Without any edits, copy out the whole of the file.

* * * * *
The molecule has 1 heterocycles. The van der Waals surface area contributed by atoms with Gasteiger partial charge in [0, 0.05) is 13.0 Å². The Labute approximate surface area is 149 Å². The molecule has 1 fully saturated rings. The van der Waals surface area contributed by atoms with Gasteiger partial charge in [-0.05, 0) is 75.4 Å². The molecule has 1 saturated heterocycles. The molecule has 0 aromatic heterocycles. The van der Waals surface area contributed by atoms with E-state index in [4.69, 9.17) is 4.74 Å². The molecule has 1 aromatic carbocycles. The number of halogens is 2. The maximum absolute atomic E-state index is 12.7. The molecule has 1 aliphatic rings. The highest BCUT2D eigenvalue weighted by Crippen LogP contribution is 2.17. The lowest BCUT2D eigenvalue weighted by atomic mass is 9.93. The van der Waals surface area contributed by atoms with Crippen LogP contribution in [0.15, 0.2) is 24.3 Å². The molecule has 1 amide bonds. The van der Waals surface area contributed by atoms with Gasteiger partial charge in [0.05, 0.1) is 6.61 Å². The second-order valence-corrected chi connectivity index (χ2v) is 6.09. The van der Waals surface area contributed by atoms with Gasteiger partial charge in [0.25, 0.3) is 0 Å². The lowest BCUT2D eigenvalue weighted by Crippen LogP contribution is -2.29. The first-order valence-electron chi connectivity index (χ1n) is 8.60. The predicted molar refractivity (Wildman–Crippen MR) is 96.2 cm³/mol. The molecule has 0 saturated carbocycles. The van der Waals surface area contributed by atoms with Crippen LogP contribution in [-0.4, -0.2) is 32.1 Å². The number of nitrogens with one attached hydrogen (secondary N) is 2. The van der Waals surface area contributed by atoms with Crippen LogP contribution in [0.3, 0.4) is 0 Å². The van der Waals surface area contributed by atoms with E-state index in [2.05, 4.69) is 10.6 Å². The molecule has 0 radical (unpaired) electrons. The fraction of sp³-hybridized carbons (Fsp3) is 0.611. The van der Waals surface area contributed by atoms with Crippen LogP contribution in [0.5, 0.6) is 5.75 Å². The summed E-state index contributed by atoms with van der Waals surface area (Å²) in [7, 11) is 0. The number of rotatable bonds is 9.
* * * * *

The molecule has 1 heterocycles. The van der Waals surface area contributed by atoms with Gasteiger partial charge in [0, 0.05) is 13.0 Å². The Labute approximate surface area is 149 Å². The molecule has 1 fully saturated rings. The van der Waals surface area contributed by atoms with Gasteiger partial charge in [-0.05, 0) is 75.4 Å². The molecule has 1 saturated heterocycles. The molecule has 0 aromatic heterocycles. The van der Waals surface area contributed by atoms with E-state index in [4.69, 9.17) is 4.74 Å². The molecule has 1 aromatic carbocycles. The number of halogens is 2. The maximum absolute atomic E-state index is 12.7. The molecule has 1 aliphatic rings. The highest BCUT2D eigenvalue weighted by Crippen LogP contribution is 2.17. The lowest BCUT2D eigenvalue weighted by atomic mass is 9.93. The van der Waals surface area contributed by atoms with Crippen LogP contribution in [0.15, 0.2) is 24.3 Å². The molecule has 1 amide bonds. The van der Waals surface area contributed by atoms with Gasteiger partial charge in [0.05, 0.1) is 6.61 Å². The second-order valence-corrected chi connectivity index (χ2v) is 6.09. The van der Waals surface area contributed by atoms with Gasteiger partial charge in [0.25, 0.3) is 0 Å². The lowest BCUT2D eigenvalue weighted by Crippen LogP contribution is -2.29. The first-order valence-electron chi connectivity index (χ1n) is 8.60. The predicted molar refractivity (Wildman–Crippen MR) is 96.2 cm³/mol. The molecule has 0 saturated carbocycles. The van der Waals surface area contributed by atoms with Crippen LogP contribution in [-0.4, -0.2) is 32.1 Å². The number of nitrogens with one attached hydrogen (secondary N) is 2. The van der Waals surface area contributed by atoms with Crippen LogP contribution in [0.3, 0.4) is 0 Å². The van der Waals surface area contributed by atoms with E-state index in [2.05, 4.69) is 10.6 Å². The molecule has 0 radical (unpaired) electrons. The fraction of sp³-hybridized carbons (Fsp3) is 0.611. The van der Waals surface area contributed by atoms with Crippen LogP contribution in [0.5, 0.6) is 5.75 Å². The summed E-state index contributed by atoms with van der Waals surface area (Å²) in [7, 11) is 0. The number of rotatable bonds is 9.